diff -u: Speeding Up the Un-Speed-Up-able

Sometimes kernel developers can work in parallel for years without realizing it. It's one of the inefficiencies of a distributed system that tends to work out as a benefit when you have enough contributors to be able to spare the extra labor—it's sort of a "with enough eyeballs, all bugs are shallow" kind of thing.

This time Kirill A. Shutemov wanted to scratch a particular itch in the memory encryption code. Memory encryption occurs at such a heavily used place in the kernel that a difference of just a couple opcodes can make a noticeable speed difference to a running system. Anything short of introducing security holes would be worth considering, in order to shave off those few Assembly instructions.

But Kirill had a problem—his code made things worse. He wanted to convert the __PHYSICAL_MASK variable into what he called a "patchable constant"—a value that had the simplicity of a constant at runtime, but that could be set dynamically by configuration options or at the bootloader command line before booting the system.

So far, he had come up with a patch that did this—and that would be applicable to other variables that might be faster to implement as constants. Unfortunately, as implemented, although it achieved the feature he wanted, it caused GCC to produce code that was less efficient than what it had produced before. Instead of speeding things up, this resulted in a 0.2% slowdown on his test system.

He posted his patch, along with a request for ideas, to the linux-kernel mailing list.

Linus Torvalds replied with an analysis of the opcodes produced by GCC, showing why they were slower and why Kirill's general approach always would suffer from the slowdown issue. In particular, Linus pointed out that Kirill moved constant values into registers, which never would be optimal, and his code also included a movabsq instruction, which he felt was rarely needed.

Linus said he actually really wanted this feature in spite of the complex overhead required to accomplish it; in fact, he preferred an even more complex approach, along the lines of something H. Peter Anvin had attempted about 18 months earlier. Of that approach, he said:

It's rather more complex, but it actually gives a much bigger win. The code itself will be much better, and smaller. The *infrastructure* for the code gets pretty hairy, though.

Peter replied that he'd actually been working on this very project for some time from a secret, undisclosed location at the bottom of a well in a town with no name. In fact, his current approach was yet more ambitious (and complex) than what he'd tried 18 months earlier. On the other hand, as he put it, he was now about 85% done with the whole thing, and the code "mostly needs cleanup, testing, and breaking into reasonable chunks." He added:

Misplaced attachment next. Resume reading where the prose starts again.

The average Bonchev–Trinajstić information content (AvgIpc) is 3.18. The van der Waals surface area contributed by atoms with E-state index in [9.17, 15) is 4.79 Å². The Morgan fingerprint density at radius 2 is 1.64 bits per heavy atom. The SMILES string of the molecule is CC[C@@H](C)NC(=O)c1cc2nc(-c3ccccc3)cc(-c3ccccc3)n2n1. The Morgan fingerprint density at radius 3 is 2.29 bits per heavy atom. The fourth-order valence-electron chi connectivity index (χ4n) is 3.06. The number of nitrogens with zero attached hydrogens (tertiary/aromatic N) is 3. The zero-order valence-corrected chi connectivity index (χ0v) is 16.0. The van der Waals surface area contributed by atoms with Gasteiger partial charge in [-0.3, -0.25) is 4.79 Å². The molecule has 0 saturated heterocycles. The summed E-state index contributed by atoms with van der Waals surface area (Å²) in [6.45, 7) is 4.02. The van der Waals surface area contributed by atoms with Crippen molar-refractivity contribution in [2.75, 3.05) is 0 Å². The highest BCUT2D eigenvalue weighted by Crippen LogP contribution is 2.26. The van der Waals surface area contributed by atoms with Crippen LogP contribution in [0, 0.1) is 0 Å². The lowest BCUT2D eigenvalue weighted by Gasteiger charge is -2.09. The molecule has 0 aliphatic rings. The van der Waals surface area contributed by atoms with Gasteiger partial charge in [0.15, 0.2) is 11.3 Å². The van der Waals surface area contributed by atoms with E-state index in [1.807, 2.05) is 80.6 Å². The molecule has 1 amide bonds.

The main reason I haven't submitted it yet is that I got a bit overly ambitious and wanted to implement a whole bunch of more complex subcases, such as 64-bit shifts on a 32-bit kernel. The win in that case is actually quite huge, but it requires data-dependent code patching and not just immediate patching, which requires augmentation of the alternatives framework.

So it looks like Kirill's itch is about to be scratched...by Peter. An element of the kernel so deep and tangled that it seemed intended never to be touched is being tugged apart beyond its apparent natural limits. And, all of this is achieved by the mere addition of a big honking pile of insanely complex code that even seasoned developers balked at touching.

Note: If you're mentioned above and want to post a response above the comment section, send a message with your response text to ljeditor@linuxjournal.com.

Zack Brown is a tech journalist at Linux Journal and Linux Magazine, and is a former author of the "Kernel Traffic" weekly newsletter and the "Learn Plover" stenographic typing tutorials. He first installed Slackware Linux in 1993 on his 386 with 8 megs of RAM and had his mind permanently blown by the Open Source community. He is the inventor of the Crumble pure strategy board game, which you can make yourself with a few pieces of cardboard. He also enjoys writing fiction, attempting animation, reforming Labanotation, designing and sewing his own clothes, learning French and spending time with friends'n'family.

Load Disqus comments